Ethical research must be both relevant and acceptable to the community where it is conducted. Community stakeholders are uniquely placed to comment on whether a proposed trial addresses a question that is important to the community, whether the trial design and implementation plan conform to cultural norms, and how best to communicate trial results to ensure policy change. Therefore, it is important for sponsors to consult CABs (as community representatives) before, during, and after a trial to ensure the trial addresses the health priorities of the community; trial documentation and procedures are culturally appropriate; and community members are equipped to advocate for better programs and policies.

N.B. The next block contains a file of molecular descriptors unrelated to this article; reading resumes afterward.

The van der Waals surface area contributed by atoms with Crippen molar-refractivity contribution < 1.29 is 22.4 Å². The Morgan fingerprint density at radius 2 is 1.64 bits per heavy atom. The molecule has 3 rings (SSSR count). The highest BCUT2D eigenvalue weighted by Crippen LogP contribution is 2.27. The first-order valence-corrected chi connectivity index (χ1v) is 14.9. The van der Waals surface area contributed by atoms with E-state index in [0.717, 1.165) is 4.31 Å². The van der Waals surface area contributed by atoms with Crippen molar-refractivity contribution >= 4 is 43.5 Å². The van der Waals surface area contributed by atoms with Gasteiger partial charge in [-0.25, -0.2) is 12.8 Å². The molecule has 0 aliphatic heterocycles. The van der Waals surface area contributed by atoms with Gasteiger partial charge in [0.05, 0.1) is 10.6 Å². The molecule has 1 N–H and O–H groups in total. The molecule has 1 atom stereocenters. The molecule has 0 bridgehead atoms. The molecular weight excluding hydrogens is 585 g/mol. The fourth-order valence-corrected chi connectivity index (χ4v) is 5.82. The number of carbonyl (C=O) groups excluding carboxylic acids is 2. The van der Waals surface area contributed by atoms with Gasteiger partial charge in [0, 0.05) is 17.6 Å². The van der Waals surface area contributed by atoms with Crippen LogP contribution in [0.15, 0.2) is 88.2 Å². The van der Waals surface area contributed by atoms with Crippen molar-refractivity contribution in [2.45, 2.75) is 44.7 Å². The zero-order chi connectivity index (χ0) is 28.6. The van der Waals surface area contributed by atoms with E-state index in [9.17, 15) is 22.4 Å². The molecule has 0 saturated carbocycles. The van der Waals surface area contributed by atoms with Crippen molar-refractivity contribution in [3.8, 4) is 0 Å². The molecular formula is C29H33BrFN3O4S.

In common with many other regulatory trials, STREAM faced significant challenges involving CABs/community members at the design phase. Although input from the global TB CAB was solicited and incorporated, input from community members at trial sites could not be sought before the sponsor finalized the trial design with the US Food and Drug Administration (FDA). This is because US FDA interactions occurred before sites were selected and site initiation (including CE) began. There will be different challenges related to donor funding cycles and priorities at the other end of the research cycle – translation of results into improved programs and policies. Advocacy and policy change based on STREAM results will continue long after results are available and donor funding ends. As a consequence, community-led advocacy at STREAM locations – for example, to amend national guidelines to incorporate shortened regimens and ensure availability of bedaquiline at reasonable prices – can only take place if STREAM CABs/CAB members continue to operate independently after STREAM funding ends.